While reading the incredible book, Sublime Spaces and Visionary Worlds, I was introduced to Emery Blagdon and the realization that I’d finally stumbled across my first gnome. The following article is from the Foundation For Self-Taught American Artists. -RB
In 1986, when Dryden and Christensen were visiting North Platte, they learned the old farmer had died of cancer at 78. He had no will, and his estate was put up for auction.
The friends from New York placed the only bid for the healing machines.
“After more than a decade of absence, I happened to plop in there at a pivotal moment,” he said. Had they not bought Blagdon’s work, it’s likely his creations would have ended up on a scrap heap.
-JOE DUGGAN / Lincoln Journal Star | Posted: Saturday, January 7, 2006 6:00 pm<http://www.journalstar.com/news/local/article_aebdfa60-c9bd-5726-b31b-3bec62d8b9f3.html>
Emery Blagdon constructed the enigmatic environment that is his legacy in a small ramshackle shed on his farm about twenty miles northeast of North Platte, Nebraska, in the desolate Sandhills country. Not much is known about the man himself: he was born to a Lincoln County farming family in 1907, attended school through the eighth grade, and spent much of the Depression years on the road and riding the rails.
In the early 1950s, he inherited his uncle’s 160-acre farm and returned to Nebraska where he worked the land minimally as a subsistence farmer. Around 1955, at age forty-eight, Blagdon embarked on the project that would occupy and sustain him for the next three decades of his life, the construction of a dense network of “Healing Machines.”
As a young man, he apparently lost his parents and three of his five younger siblings to cancer, and he designed his shed––which housed a system of elegant, spindly mobiles and delicate freestanding sculptures made out of baling wire and found objects––to produce energy fields with preventative, restorative, and curative powers. The objects’ reflective, kinetic, and color properties were intended to resonate and release an electromagnetic force to combat physical and psychic pain. Blagdon’s cure also relied on an equally remarkable, but smaller, group of abstract geometrical panel paintings, which display a transcendental sense of color, proportion, and pattern.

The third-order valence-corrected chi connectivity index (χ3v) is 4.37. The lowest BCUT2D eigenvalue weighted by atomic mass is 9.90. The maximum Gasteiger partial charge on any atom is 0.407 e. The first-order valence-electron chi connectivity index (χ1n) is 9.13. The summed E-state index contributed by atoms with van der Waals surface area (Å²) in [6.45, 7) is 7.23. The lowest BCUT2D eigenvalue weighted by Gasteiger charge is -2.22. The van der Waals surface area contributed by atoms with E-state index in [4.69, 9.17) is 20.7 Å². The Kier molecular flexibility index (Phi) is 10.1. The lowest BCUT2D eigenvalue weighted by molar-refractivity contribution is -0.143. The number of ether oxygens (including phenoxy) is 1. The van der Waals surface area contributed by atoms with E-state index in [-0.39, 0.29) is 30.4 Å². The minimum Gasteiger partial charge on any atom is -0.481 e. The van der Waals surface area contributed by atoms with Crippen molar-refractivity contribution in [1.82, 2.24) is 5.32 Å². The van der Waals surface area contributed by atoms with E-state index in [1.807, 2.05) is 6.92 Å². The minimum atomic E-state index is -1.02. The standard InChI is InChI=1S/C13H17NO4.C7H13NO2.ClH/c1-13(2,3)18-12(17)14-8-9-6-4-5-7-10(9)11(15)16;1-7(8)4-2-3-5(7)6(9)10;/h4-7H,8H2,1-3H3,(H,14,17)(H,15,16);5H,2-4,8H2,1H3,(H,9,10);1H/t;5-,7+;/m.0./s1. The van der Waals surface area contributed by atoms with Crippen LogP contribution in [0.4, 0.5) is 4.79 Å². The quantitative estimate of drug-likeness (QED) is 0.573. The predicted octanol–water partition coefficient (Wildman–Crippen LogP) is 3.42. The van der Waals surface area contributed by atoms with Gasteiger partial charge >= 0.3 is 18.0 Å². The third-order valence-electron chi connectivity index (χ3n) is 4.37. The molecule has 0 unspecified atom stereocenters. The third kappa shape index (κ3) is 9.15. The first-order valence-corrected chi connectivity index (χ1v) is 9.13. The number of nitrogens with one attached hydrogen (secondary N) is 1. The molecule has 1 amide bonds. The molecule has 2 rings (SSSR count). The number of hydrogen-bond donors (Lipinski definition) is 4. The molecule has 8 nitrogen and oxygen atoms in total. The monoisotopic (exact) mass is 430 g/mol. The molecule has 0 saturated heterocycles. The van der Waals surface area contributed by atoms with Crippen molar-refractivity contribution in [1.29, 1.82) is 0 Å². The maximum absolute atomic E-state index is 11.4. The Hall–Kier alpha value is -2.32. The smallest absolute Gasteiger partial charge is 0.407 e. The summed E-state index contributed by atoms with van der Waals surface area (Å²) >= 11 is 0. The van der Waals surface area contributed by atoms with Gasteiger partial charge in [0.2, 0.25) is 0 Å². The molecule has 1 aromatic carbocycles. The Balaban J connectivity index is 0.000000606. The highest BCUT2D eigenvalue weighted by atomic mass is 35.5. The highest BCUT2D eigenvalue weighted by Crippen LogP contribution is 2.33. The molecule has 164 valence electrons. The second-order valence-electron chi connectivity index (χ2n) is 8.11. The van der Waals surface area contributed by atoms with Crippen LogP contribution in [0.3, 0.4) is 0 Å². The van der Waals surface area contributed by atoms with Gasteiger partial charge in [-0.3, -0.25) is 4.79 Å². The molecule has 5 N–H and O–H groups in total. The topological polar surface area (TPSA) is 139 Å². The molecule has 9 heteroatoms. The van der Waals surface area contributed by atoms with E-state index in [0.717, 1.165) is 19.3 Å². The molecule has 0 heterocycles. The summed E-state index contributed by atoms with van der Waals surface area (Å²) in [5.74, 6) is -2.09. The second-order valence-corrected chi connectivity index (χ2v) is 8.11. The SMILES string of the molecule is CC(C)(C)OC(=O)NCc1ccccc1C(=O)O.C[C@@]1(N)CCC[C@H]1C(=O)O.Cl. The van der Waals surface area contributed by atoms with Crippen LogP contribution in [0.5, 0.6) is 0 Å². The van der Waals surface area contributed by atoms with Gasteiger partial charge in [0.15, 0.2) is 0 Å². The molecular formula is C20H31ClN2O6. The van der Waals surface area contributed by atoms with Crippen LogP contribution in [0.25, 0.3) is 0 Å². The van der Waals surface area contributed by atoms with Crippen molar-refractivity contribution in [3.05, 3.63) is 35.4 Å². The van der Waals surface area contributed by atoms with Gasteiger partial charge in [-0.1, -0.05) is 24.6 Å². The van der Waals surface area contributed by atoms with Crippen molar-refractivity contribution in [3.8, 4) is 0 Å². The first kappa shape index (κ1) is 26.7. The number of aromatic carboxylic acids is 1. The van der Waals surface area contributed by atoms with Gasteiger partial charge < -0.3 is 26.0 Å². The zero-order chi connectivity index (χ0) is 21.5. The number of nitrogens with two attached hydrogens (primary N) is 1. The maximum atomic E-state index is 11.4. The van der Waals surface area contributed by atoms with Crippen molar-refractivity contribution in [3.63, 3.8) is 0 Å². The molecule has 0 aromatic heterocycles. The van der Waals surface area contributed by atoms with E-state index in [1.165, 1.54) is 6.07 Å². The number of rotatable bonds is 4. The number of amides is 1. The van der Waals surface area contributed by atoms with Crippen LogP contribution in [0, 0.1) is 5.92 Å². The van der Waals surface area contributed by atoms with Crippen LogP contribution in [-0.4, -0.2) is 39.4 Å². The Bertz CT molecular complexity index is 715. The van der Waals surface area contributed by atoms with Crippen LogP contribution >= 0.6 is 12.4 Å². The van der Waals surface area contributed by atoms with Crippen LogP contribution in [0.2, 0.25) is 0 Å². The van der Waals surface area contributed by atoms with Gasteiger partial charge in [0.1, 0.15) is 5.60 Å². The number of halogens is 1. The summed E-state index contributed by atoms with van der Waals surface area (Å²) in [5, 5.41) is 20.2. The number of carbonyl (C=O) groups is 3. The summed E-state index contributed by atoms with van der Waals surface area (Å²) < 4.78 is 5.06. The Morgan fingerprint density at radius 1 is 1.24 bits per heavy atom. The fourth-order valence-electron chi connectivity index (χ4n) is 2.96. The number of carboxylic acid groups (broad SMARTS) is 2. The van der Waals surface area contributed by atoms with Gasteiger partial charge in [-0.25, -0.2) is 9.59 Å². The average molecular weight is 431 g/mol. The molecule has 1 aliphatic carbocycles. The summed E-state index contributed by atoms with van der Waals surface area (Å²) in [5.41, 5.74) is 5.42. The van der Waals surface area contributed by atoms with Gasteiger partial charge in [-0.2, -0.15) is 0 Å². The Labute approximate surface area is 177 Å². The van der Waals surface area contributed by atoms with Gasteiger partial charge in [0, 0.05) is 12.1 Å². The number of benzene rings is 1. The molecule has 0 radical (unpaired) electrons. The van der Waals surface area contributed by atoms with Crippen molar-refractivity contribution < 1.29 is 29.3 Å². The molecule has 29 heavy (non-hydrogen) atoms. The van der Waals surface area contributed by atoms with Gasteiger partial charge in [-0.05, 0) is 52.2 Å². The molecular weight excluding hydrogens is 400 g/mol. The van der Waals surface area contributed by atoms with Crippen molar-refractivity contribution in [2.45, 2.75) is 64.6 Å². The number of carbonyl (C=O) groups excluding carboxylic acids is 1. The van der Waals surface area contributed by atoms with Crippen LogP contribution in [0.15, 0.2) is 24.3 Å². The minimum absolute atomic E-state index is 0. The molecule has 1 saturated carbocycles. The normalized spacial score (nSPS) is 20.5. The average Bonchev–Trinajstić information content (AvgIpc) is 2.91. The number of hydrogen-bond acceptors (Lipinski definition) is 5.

Blagdon considered himself more a healer or scientist-inventor than an artist, although he welcomed visitors to view his shed and bask in its regenerative effect. Although a bit of a recluse, his easy manner and willingness to share his work led local pharmacist Dan Dryden on a pilgrimage to view the installation after Blagdon approached him at the pharmacy in search of “earth elements” for his Machines.
“It was just an explosion of color and reflections. It was probably the biggest surprise in the world to me, this phantasmagorical display. The blinking Christmas tree lights were reflecting off the foil. The contrast between the outside dark and inside the shed was just over the top.” –Dan Dryden
After the artist’s death––of cancer––in 1986, Dryden and a friend purchased the shed in its entirety at auction and have since campaigned to restore and exhibit the environment in its original form (with certain smaller pieces for sale commercially). Blagdon’s integral “Healing Machines” environment has been exhibited at the Philadelphia Museum of Art and the Fourth Biennale in Lyon, France; after conservation, the environment was acquired by the John Michael Kohler Arts Center in Sheboygan, Wisconsin, for its permanent collection.
—Greaves, Brendan. “Emery Blagdon.” Foundation For Self-Taught American Artists.<http://www.foundationstaart.org/artist_single.aspx?artist=42>